ARHOOLIE FOUNDATION COLLECTIONS:Audio Interviews
Audio interviews by Chris Strachwitz during his research into the music he was recording for his label Arhoolie Records as well as for his radio programs on KPFA-FM (Berkeley, CA) in the 1960’s through 1980’s, and by Dr. Manuel Peña during his research for his several books on Mexican American music.
You probably won’t see Cheese Read at the local dance halls around Eunice because he is not a professional musician. He prefers to play music at home or at parties with a few friends. But a more powerful singer or a more precise, knowledgeable fiddle player couldn’t be found in Southwest Louisiana.Listen Here
“Since I was four, five years old I liked music. I’d rather play music than eat.”….“George Jones, I’m the one who put him where he’s at…That man was poor. He begged me to play. I didn’t need him, I had a 7 piece band. I hired him anyway…five dollars a night…After the dance he would just sleep on the table ‘til daybreak and get a ride back to Beaumont.” – Chuck GuilloryListen Here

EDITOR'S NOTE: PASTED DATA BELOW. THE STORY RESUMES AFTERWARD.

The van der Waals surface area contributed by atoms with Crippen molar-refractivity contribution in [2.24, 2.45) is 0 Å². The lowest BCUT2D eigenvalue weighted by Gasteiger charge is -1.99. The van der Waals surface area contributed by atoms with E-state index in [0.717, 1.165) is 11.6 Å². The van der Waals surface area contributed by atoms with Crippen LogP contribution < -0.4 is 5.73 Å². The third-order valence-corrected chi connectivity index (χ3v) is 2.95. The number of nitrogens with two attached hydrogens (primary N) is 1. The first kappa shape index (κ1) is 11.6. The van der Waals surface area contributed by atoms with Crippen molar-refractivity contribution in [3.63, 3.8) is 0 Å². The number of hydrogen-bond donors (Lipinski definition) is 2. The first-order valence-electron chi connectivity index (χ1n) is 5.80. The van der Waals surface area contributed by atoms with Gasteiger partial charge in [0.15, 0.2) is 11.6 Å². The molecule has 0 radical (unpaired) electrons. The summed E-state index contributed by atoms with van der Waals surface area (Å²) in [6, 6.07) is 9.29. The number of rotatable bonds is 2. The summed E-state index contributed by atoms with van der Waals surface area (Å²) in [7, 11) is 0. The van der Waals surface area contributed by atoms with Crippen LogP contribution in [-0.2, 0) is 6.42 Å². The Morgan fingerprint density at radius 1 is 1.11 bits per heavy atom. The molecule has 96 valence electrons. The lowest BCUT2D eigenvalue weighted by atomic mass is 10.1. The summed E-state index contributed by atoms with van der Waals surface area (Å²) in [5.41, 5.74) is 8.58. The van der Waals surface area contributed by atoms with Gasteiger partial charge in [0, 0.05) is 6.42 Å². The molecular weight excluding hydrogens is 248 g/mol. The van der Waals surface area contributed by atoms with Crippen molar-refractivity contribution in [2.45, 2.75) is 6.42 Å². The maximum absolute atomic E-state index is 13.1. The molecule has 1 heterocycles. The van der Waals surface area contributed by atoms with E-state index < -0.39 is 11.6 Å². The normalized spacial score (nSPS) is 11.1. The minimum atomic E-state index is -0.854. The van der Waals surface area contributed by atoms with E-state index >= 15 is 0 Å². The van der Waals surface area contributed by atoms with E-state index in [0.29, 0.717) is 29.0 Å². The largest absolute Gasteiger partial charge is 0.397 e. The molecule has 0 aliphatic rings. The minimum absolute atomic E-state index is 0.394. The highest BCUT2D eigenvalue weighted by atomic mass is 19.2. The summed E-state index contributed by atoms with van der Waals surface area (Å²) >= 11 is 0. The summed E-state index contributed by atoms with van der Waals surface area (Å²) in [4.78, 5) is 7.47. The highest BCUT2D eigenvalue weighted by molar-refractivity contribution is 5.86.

Harry Choates was a complete musician and entertainer. All of his life he ate, drank, and slept music. It is sometimes difficult to unravel the facts and myths surrounding the life and times of the man who immortalized Jole Blon, a song many Cajuns claim as their national anthem.Listen Here
The late Cajun musician D.L. Menard’s biggest hit was “La Porte En Arrière” (“The Back Door”) which he wrote. He was often called “the Cajun Hank Williams”. In this interview from around 1988, Chris Strachwitz, Maureen Gosling, and Les Blank talk to D.L. about his first guitar, Cajun music, meeting Hank Williams, world travel, song writing, and making chairs.Listen Here
“First I used to be a bad, bad, boy, run around with street gangs. After I got to playing music well all this here bad stuff got out of my mind and I got interested in playing music. My first guitar that I ever bought I bought from Sears and Roebuck. I paid a dollar down and fifty cent a week.”Listen Here